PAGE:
Despite their surging popularity, initial coin offerings for digital currency start-ups remain almost entirely unregulated, leaving many institutional investors on the sidelines waiting for more clarity.
They’re unsure if the cryptocurrencies should be treated as securities, which would subject them to heavier regulations and scrutiny from the SEC. Often the companies have no product to back, but just the promise of one.
Filecoin is seeking to attract sophisticated money managers with a new type of offering. The project, developed by start-up Protocol Labs, said on Wednesday that it will launch its ICO this month on Coinlist, a new platform it created with cooperation from AngelList, a service that connects startups and investors.
“The SEC is very well aware of this whole market and I think they’re going to appear at some point and will try to fix it,” Juan Benet, the founder of Filecoin, told CNBC.
Rather than making crypto tokens available to anyone, Coinlist is open only to accredited investors — those making over $200,000 a year or have a net worth of over $1 million — gating out the less sophisticated investors who tend to drive more volatility. It also uses a new security protocol called SAFT (Simple Agreement for Future Tokens) that was designed to meet existing securities regulations.
Filecoin’s technology makes it easy for people to buy and sell unused storage space on their personal computers and uses blockchain technology to verify and track those transactions. The tokens being sold in the offering can be used to buy storage or they can be held as an investment.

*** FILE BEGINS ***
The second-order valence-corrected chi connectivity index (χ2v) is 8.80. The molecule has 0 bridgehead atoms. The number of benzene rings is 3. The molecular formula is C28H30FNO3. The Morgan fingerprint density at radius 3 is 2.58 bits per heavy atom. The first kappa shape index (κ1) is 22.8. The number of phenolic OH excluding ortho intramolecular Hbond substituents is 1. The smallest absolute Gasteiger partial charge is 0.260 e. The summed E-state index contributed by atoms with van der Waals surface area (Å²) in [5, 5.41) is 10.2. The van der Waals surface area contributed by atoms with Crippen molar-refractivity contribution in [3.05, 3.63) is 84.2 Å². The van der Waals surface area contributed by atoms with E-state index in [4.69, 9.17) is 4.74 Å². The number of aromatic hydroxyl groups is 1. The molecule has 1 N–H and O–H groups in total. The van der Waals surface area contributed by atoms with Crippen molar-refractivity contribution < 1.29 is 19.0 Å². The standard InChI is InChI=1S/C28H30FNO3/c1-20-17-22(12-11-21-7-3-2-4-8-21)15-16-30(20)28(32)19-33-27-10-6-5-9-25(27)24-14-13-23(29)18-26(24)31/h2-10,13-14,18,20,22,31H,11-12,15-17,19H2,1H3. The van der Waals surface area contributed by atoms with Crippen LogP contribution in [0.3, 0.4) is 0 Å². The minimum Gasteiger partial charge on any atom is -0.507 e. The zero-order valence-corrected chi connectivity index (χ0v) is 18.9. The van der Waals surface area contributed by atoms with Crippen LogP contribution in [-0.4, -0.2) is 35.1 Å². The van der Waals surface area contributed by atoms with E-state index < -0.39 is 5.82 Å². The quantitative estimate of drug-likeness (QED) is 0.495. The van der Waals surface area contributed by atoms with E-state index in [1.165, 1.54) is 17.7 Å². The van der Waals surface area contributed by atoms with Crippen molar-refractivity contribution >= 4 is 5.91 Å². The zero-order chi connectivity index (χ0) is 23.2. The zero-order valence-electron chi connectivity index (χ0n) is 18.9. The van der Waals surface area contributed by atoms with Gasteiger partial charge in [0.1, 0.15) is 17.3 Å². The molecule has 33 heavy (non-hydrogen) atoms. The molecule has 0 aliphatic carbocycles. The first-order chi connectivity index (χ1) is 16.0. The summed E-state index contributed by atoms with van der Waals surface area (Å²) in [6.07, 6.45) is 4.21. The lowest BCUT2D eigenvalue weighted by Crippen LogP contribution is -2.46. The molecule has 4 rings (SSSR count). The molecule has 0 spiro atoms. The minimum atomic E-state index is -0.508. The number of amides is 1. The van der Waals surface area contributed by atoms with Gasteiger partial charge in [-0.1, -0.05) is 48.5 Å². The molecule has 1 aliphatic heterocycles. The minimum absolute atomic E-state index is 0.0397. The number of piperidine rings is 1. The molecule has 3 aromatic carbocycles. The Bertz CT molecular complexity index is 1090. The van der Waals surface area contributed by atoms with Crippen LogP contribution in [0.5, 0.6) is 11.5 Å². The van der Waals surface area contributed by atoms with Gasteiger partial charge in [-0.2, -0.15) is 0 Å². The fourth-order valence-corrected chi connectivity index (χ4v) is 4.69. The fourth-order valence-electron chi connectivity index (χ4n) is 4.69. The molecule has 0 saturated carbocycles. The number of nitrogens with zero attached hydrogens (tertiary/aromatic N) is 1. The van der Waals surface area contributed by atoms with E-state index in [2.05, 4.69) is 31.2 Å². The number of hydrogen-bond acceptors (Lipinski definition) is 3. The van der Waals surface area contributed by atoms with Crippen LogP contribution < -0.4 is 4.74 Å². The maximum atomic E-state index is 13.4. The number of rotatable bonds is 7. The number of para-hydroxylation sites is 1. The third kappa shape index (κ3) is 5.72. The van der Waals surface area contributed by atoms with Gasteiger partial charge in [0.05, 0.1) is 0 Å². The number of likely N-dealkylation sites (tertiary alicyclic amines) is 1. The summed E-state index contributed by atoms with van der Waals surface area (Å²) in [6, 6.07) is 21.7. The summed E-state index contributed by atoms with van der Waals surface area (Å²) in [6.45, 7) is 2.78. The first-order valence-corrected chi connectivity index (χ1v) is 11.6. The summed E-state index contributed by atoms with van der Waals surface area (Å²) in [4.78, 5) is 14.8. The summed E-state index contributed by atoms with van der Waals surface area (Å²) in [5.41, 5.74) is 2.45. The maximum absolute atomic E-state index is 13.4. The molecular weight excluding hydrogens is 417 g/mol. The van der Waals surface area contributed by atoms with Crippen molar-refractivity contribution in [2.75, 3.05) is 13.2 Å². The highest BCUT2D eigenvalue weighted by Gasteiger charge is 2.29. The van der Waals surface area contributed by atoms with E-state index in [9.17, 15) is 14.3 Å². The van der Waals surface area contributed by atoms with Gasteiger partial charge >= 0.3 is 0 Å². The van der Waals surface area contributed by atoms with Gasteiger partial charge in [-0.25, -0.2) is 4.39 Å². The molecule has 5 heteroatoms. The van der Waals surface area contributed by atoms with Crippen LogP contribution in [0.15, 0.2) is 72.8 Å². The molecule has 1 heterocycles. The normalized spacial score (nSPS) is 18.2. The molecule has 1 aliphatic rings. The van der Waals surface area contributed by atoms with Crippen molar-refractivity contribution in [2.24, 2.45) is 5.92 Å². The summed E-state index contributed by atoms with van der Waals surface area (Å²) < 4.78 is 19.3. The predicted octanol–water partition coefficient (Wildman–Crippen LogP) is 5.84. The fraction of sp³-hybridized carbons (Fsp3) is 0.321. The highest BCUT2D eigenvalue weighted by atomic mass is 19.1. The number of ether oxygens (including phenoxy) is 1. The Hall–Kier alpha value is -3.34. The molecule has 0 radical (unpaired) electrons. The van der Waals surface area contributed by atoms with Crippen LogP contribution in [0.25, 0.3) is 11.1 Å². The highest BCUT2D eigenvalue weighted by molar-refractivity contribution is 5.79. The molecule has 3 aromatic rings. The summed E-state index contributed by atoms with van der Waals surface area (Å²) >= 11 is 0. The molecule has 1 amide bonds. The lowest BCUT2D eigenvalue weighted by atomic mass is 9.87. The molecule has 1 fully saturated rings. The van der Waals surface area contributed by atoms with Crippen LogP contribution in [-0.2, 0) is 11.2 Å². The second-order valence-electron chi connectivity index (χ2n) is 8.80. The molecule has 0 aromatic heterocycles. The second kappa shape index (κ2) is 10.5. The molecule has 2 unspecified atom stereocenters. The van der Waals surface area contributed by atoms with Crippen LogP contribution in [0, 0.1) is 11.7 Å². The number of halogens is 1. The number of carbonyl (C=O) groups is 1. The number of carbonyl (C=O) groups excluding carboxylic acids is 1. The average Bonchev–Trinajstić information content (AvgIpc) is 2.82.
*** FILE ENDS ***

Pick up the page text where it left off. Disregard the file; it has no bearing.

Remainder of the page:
Filecoin plans to sell up to 10% of its tokens through this offering, though it did not disclose how much it’s trying to raise.
Filecoin’s ICO represents a new development in the digital currency space. ICOs have drawn huge attention, with more than $1.2 billion raised this year alone, according to Autonomous NEXT, but they’ve been riddled with problems. Just this week, the CoinDash ICO lost $7 million to hackers.
Benet said Coinlist’s platform could help broaden the accredited investor base by enabling more compliant offerings. It has a standardized profile page for each sale, and a unified payment structure that can be used across the platform. It could also help attract more U.S. investors who are often blocked out from directly investing ICOs.
“It makes the whole experience more accessible,” he said.
Source: Tech CNBC
There's a new way for sophisticated investors to get in on the cryptocurrency craze